I wrote my first sellable story “Night of the Blade” in one day in 1981 in Palestine, TX during a snow storm. It took me five years to sell. It was finally published in a semi-prozine called HARDBOILED edited by Wayne Dundee. Around this time I wrote the initial version of “One Fang”. It took 24 years to sell that one. But in 1988, things began to change. I sold a story to Lansdale for the western anthology THE NEW FRONTIER. While visiting Joe I was told of an anthology he was editing RAZORED SADDLES. He said “You really want to be in this thing. It is going to warp people’s minds!” He was right. I did want to be there but I didn’t have a good idea. He told me about an idea that Neal Barrett, Jr. had which he could never wrap up into a coherent piece. It was about the Texas Revolution and how, while fighting rebels, Santa Ana was also carrying out pieces of the Inquisition and was persecuting gay folks that he found. Neal had said “What if everyone at the Alamo had been gay?” I was blown away by the concept. So was Joe. He said he had noodled on it but had never quite gotten it to gel either. That night sleeping in Joe’s library I had a dream and woke with the voice in my head. By the time he and Karen got up I had half of “Thirteen Days of Glory” written. He read the fragment and immediately wanted the rest which I provided within the week. It was nearly (not really) called “They Died With Their Skirts On” or “Thirteen Days of Flaming Glory”. Nearly every review of the book mentioned the story in a positive way and it has been called “a minor classic” by Ed Bryant in LOCUS MAGAZINE. It was later translated into Spanish and caused some grief for Mauricio Jose Schwartz and Don Webb, the editors, of FRONTERA DE ESPEJOS ROTOS (THE BORDERLAND OF BROKEN MIRRORS).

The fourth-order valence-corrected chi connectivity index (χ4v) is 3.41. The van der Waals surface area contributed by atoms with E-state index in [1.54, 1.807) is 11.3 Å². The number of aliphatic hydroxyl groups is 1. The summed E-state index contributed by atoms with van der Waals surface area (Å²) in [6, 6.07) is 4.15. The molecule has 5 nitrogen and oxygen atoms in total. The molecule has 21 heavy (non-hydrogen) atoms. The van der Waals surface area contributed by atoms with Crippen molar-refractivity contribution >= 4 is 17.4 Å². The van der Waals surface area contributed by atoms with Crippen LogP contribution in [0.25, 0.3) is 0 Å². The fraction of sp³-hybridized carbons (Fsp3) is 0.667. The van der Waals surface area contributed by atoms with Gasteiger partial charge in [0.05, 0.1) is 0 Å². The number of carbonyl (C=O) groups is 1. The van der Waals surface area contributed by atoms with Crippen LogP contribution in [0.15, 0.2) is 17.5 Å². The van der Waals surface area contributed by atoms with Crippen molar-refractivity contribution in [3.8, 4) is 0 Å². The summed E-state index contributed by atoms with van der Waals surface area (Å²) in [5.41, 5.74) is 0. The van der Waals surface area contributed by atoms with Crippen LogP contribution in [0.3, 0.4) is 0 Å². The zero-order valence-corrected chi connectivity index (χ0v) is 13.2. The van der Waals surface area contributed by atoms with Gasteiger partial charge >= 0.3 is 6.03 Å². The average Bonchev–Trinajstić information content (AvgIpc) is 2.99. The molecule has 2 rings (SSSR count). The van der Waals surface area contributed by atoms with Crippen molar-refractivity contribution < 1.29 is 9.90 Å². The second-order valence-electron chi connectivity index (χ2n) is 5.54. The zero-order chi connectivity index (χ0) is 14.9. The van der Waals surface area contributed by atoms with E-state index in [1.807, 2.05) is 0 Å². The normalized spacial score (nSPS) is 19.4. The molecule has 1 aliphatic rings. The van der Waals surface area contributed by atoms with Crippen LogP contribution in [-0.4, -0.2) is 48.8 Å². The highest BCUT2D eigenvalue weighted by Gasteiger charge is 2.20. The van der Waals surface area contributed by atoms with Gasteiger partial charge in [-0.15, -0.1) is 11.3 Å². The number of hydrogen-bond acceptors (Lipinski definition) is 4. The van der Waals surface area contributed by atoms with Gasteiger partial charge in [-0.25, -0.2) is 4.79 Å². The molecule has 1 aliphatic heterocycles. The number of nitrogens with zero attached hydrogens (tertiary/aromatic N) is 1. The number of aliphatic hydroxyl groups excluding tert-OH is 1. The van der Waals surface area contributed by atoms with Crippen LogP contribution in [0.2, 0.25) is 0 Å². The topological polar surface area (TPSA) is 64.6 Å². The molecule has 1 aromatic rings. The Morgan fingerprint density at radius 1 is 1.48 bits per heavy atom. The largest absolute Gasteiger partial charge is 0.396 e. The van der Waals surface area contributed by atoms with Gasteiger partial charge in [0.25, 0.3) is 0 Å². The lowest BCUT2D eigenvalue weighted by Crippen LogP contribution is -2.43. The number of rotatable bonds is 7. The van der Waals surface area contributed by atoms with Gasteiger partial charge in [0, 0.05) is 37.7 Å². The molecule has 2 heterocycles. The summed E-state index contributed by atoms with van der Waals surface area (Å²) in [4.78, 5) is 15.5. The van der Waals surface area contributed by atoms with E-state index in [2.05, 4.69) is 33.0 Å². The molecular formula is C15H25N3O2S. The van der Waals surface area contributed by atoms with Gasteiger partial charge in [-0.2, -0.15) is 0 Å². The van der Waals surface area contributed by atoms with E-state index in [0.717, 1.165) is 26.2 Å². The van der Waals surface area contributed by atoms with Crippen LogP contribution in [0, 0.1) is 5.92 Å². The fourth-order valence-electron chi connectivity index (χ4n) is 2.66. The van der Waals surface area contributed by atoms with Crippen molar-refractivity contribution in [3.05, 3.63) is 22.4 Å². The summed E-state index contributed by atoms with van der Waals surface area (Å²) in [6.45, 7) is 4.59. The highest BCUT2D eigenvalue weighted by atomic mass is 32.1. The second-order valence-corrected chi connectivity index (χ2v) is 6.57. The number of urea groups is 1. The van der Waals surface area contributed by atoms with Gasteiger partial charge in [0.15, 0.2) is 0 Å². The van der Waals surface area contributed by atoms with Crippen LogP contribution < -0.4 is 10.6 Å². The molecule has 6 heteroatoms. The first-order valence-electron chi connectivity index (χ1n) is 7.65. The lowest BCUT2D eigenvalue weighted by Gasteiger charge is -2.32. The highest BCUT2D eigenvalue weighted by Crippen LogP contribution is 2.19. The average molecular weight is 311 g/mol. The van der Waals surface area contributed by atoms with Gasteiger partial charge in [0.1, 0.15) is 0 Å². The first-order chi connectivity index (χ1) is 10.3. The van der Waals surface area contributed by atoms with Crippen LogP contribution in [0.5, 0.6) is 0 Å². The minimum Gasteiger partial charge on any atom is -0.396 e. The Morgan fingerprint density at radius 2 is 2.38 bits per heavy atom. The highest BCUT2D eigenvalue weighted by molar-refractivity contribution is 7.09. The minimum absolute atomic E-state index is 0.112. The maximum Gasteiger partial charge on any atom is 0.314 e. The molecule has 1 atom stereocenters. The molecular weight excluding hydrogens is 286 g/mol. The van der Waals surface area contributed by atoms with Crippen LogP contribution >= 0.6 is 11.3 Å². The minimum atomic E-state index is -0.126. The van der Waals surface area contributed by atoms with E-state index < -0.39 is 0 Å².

Based on my two western/sf/horror pieces I got a nomination for the 1991 John W. Campbell Award for Best New Writer at the WorldCon in Chicago. I still write because I enjoy the finished product. Writing can be a big chore to me, particularly if I am not passionate enough about the story. That’s why I stop and start so often. When the time is right, the words come. And when they are good, I am very happy. Right now, I need maybe one more piece to be able to shop around a collection. With the book market in the toilet like it is now, it may take a while to sell. But, hey, I’m a writer, I’m used to rejection.